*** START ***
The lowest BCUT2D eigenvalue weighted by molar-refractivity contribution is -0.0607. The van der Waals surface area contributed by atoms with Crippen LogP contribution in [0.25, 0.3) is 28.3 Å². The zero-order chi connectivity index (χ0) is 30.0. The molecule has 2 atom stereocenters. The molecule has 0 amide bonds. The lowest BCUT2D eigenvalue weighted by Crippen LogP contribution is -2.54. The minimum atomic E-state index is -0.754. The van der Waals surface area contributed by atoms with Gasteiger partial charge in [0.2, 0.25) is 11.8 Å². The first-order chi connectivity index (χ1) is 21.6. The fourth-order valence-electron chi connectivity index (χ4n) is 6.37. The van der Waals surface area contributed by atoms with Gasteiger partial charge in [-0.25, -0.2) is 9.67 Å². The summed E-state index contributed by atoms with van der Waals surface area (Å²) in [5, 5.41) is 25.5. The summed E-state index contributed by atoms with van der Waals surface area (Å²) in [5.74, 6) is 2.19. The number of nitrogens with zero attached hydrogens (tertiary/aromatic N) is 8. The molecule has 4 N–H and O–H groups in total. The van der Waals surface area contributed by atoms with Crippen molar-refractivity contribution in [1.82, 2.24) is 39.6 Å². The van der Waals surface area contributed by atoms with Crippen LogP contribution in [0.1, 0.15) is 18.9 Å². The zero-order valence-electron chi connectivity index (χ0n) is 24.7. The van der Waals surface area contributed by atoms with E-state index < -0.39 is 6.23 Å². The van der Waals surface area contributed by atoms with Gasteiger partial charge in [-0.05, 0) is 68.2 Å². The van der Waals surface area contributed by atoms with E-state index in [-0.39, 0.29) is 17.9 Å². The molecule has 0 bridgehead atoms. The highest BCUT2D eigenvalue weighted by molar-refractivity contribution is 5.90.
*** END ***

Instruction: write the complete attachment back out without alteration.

The lowest BCUT2D eigenvalue weighted by molar-refractivity contribution is -0.0607. The van der Waals surface area contributed by atoms with Crippen LogP contribution in [0.25, 0.3) is 28.3 Å². The zero-order chi connectivity index (χ0) is 30.0. The molecule has 2 atom stereocenters. The molecule has 0 amide bonds. The lowest BCUT2D eigenvalue weighted by Crippen LogP contribution is -2.54. The minimum atomic E-state index is -0.754. The van der Waals surface area contributed by atoms with Gasteiger partial charge in [0.2, 0.25) is 11.8 Å². The first-order chi connectivity index (χ1) is 21.6. The fourth-order valence-electron chi connectivity index (χ4n) is 6.37. The van der Waals surface area contributed by atoms with Gasteiger partial charge in [-0.25, -0.2) is 9.67 Å². The summed E-state index contributed by atoms with van der Waals surface area (Å²) in [5, 5.41) is 25.5. The summed E-state index contributed by atoms with van der Waals surface area (Å²) in [5.74, 6) is 2.19. The number of nitrogens with zero attached hydrogens (tertiary/aromatic N) is 8. The molecule has 4 N–H and O–H groups in total. The van der Waals surface area contributed by atoms with Crippen molar-refractivity contribution in [1.82, 2.24) is 39.6 Å². The van der Waals surface area contributed by atoms with Crippen LogP contribution in [0.1, 0.15) is 18.9 Å². The zero-order valence-electron chi connectivity index (χ0n) is 24.7. The van der Waals surface area contributed by atoms with E-state index < -0.39 is 6.23 Å². The van der Waals surface area contributed by atoms with Gasteiger partial charge in [-0.05, 0) is 68.2 Å². The van der Waals surface area contributed by atoms with E-state index in [-0.39, 0.29) is 17.9 Å². The molecule has 0 bridgehead atoms. The highest BCUT2D eigenvalue weighted by molar-refractivity contribution is 5.90.